Bruce Campbell began acting as a teenager and soon began making short Super 8 movies with friends. After meeting Sam Raimi in Wylie E. Groves High School, the two became very good friends and started making movies together. Campbell would go on to attend Western Michigan University while he continued to work on his acting career. Campbell and Raimi collaborated on a 30-minute Super 8 version of the first Evil Dead film, titled Within the Woods, which was initially used to attract investors.
A few years later, Campbell and Raimi got together with family and friends and began work on The Evil Dead. Campbell starred and worked behind the camera, receiving a “co-executive producer” credit. Raimi wrote, directed and edited, while fellow Michigander Rob Tapert was producer. Following an endorsement by horror writer Stephen King, the film slowly began to receive distribution. Four years following its original release, it became the number one movie in the UK. It then received distribution in the U.S., spawning two sequels – Evil Dead II and Army of Darkness. The first two films in the series are considered horror classics and are credited with spawning the “horror comedy” genre.
He has appeared in many of Raimi’s films outside of the Evil Dead series, notably cameo roles in the Spider-Man film series. Bruce Campbell also joined the cast in Raimi’s Crimewave (1985), Darkman (1990) and his western, The Quick and the Dead (1995), though having no actual screen time in the latter film’s theatrical cut. He is also in the cast for Raimi’s forthcoming Oz: The Great and Powerful.
Campbell often takes on quirky roles, such as an old Elvis Presley in the film Bubba Ho-tep (2002), and starred in My Name is Bruce (2007). He is a huge horror icon due mainly to the Evil Dead franchise, Maniac Cop (1988), Intruder and The Dead Next Door (both 1989), Maniac Cop II (1990). Bigger budget Hollywood productions such as the Coen Brothers film The Hudsucker Proxy (1994), the Michael Crichton adaptation Congo (1995), the Jim Carrey drama The Majestic (2001), Escape From L.A. (1996), the sequel to John Carpenter’s Escape From New York.
In addition to acting and occasionally directing, Campbell has become a writer, including authoring an autobiography, If Chins Could Kill: Confessions of a B Movie Actor. The autobiography was a successful New York Times Best Seller. The paperback version of the book adds a chapter about the reaction of fans at book signings: “Whenever I do mainstream stuff, I think they’re pseudo-interested, but they’re still interested in seeing weirdo, offbeat stuff. And that’s what I’m attracted to.”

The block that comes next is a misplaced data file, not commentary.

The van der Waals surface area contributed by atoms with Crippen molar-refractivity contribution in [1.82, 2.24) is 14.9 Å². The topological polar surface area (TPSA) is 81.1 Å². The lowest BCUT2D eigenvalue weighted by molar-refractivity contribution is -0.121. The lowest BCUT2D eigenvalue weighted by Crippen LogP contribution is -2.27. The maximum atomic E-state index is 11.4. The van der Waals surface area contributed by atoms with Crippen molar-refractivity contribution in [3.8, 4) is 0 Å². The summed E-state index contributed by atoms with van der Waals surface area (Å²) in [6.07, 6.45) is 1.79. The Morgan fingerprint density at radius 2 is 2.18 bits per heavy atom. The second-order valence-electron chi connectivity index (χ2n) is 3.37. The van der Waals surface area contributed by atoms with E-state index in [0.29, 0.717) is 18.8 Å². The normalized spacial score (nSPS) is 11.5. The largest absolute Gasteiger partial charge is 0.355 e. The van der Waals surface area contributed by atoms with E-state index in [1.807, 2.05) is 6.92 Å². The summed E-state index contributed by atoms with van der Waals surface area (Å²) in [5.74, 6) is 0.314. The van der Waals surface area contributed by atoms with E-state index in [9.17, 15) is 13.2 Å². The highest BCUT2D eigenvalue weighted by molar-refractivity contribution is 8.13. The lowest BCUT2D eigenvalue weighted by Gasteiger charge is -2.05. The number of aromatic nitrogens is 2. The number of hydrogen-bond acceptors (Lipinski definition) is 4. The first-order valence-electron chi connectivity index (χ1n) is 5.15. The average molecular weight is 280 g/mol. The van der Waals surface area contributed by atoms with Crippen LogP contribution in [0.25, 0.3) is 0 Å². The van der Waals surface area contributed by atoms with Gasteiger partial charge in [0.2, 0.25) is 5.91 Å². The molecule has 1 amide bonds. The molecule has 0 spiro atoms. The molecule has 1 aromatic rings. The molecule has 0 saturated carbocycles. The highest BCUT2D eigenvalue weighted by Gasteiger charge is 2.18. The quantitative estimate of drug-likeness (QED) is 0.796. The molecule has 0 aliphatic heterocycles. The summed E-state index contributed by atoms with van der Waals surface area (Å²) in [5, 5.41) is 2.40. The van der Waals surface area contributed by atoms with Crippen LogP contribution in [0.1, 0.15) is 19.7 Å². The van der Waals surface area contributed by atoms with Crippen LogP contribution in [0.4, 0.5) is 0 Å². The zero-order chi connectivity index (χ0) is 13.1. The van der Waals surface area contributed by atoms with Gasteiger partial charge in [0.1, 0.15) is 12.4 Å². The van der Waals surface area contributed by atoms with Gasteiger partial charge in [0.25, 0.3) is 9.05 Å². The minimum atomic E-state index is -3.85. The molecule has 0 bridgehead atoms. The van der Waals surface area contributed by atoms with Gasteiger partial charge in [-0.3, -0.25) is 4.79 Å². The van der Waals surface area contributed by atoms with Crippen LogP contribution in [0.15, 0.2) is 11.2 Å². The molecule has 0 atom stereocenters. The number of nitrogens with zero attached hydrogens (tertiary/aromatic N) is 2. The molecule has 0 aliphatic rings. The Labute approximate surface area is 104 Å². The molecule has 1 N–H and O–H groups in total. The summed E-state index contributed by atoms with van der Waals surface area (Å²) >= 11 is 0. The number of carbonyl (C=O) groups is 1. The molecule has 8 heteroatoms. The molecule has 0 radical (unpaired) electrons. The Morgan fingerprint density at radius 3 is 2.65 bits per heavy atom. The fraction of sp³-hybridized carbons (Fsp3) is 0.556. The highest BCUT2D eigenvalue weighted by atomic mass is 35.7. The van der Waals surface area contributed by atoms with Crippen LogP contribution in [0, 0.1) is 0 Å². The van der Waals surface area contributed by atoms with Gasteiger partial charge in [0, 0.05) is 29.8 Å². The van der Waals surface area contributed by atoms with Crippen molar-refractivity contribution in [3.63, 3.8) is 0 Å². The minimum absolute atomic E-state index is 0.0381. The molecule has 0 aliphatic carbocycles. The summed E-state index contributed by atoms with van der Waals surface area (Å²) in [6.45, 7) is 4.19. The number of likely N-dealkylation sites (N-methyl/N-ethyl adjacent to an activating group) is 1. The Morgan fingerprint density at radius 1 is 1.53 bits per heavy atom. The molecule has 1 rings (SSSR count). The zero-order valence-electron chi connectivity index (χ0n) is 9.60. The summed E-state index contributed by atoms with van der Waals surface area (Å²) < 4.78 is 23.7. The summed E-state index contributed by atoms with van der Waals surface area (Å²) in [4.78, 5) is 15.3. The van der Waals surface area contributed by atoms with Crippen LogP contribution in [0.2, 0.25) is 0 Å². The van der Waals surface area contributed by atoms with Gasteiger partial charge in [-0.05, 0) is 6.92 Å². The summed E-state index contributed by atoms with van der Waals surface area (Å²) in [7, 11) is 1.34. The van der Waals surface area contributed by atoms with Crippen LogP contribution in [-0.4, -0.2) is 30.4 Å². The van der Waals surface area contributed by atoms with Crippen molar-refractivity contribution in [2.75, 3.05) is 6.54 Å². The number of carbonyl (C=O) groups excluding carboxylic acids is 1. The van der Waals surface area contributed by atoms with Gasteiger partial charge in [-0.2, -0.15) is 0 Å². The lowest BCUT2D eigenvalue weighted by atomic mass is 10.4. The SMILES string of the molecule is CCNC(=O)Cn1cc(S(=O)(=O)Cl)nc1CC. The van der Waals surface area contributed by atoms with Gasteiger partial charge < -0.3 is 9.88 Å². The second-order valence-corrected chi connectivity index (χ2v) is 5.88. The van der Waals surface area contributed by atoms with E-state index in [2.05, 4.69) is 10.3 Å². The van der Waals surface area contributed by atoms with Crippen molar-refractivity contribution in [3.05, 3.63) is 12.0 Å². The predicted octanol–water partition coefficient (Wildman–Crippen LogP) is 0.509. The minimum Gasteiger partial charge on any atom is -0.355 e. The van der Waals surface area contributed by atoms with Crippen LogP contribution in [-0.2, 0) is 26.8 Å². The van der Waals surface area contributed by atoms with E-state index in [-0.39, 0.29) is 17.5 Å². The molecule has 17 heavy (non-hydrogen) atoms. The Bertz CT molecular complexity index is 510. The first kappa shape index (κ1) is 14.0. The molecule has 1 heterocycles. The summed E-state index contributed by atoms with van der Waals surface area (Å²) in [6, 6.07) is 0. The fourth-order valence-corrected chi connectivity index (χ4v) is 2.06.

If Chins Could Kill… was published in 2002 and follows Campbell’s career to date as an actor in low-budget films and television, providing his insight into “Blue-Collar Hollywood”.
Campbell has also written a book titled Make Love! The Bruce Campbell Way, a comical novel featuring himself as the main character struggling to make it into the world of A-List movies. He later recorded an audio play adaptation of Make Love with fellow Michigan actors including long time collaborator Ted Raimi. This radio drama styled interpretation of the novel was released through independent label Rykodisc and spans 6 discs with a 6 hour running time.
In addition to his novels, Campbell also wrote comic book adaptations of his Man With The Screaming Brain and most recently he wrote the introduction to Josh Becker’s The Complete Guide To Low Budget Feature Film Making.
On July 13, 2011, Campbell announced that he would be producing the remake of The Evil Dead along with Sam Raimi and Rob Tapert. Campbell will not act in the movie as Ash, but may still make some sort of appearance in the film. He had previously stated in a January 2010 interview that his new film project is called Bruce vs. Frankenstein. The film is directed and produced by his friend Mike Richardson.
After bringing Hannibal to television with an upcoming NBC series, Gaumont International Television and producer Martha De Laurentiis are looking to do the same for another iconic character, Barbarella. GIT, the U.S.-based production and distribution arm of European feature studio Gaumont, is teaming with De Laurentiis and Drive director Nicolas Refn for a TV series that will be based on the character created by Jean-Claude Forest in a graphic novel and made famous in the 1968 sci-fi movie staring Jane Fonda as a sexpot tasked with finding and stopping the evil weapons inventor. Refn will direct and executive produce the series alongside De Laurentiis, whose late husband Dino produced the 1968 movie.
Refn called Barbarella “one of the ultimate counter-cultural characters.” Added GIT CEO Katie O’Connell, “We are thrilled to have secured the rights from the Forest estate and are thrilled to be pairing the bold visceral style of Nicolas Refn with the pop culture icon Barbarella.” In addition to Bryan Fuller’s Hannibal starring Hugh Dancy and Mads Mikkelsen, GIT also is producing the upcoming Eli Roth series Hemlock Grove starring Famke Janssen and Bill Skarsgard for Netflix. Gaumont is producing two of Refn’s next feature films, including Only God Forgives starring Ryan Gosling. Dino and Martha De Laurentiis originally acquired film rights to Barbarella in 2007. Dino was working on a feature Barbarella remake before his 2010 death; the project attracted a slew of directors and young actress but ultimately didn’t take flight.